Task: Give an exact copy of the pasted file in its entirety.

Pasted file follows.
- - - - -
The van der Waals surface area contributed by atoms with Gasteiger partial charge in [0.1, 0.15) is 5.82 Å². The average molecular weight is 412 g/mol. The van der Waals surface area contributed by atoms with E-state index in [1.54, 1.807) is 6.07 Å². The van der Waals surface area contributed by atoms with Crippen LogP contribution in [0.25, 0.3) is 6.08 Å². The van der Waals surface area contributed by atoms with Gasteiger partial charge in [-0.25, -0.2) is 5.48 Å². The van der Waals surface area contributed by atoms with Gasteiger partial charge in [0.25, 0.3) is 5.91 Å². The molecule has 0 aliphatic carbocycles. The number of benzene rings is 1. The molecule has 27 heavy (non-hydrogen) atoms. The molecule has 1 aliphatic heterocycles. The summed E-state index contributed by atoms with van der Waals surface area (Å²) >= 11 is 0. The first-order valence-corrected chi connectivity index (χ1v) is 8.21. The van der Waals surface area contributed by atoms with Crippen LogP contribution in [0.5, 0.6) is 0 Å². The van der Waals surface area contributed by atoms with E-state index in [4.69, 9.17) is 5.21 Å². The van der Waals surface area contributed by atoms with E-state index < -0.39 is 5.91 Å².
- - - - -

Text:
The van der Waals surface area contributed by atoms with Gasteiger partial charge in [0.1, 0.15) is 5.82 Å². The average molecular weight is 412 g/mol. The van der Waals surface area contributed by atoms with E-state index in [1.54, 1.807) is 6.07 Å². The van der Waals surface area contributed by atoms with Crippen LogP contribution in [0.25, 0.3) is 6.08 Å². The van der Waals surface area contributed by atoms with Gasteiger partial charge in [-0.25, -0.2) is 5.48 Å². The van der Waals surface area contributed by atoms with Gasteiger partial charge in [0.25, 0.3) is 5.91 Å². The molecule has 0 aliphatic carbocycles. The number of benzene rings is 1. The molecule has 27 heavy (non-hydrogen) atoms. The molecule has 1 aliphatic heterocycles. The summed E-state index contributed by atoms with van der Waals surface area (Å²) >= 11 is 0. The first-order valence-corrected chi connectivity index (χ1v) is 8.21. The van der Waals surface area contributed by atoms with Crippen LogP contribution in [0.5, 0.6) is 0 Å². The van der Waals surface area contributed by atoms with E-state index in [4.69, 9.17) is 5.21 Å². The van der Waals surface area contributed by atoms with E-state index < -0.39 is 5.91 Å².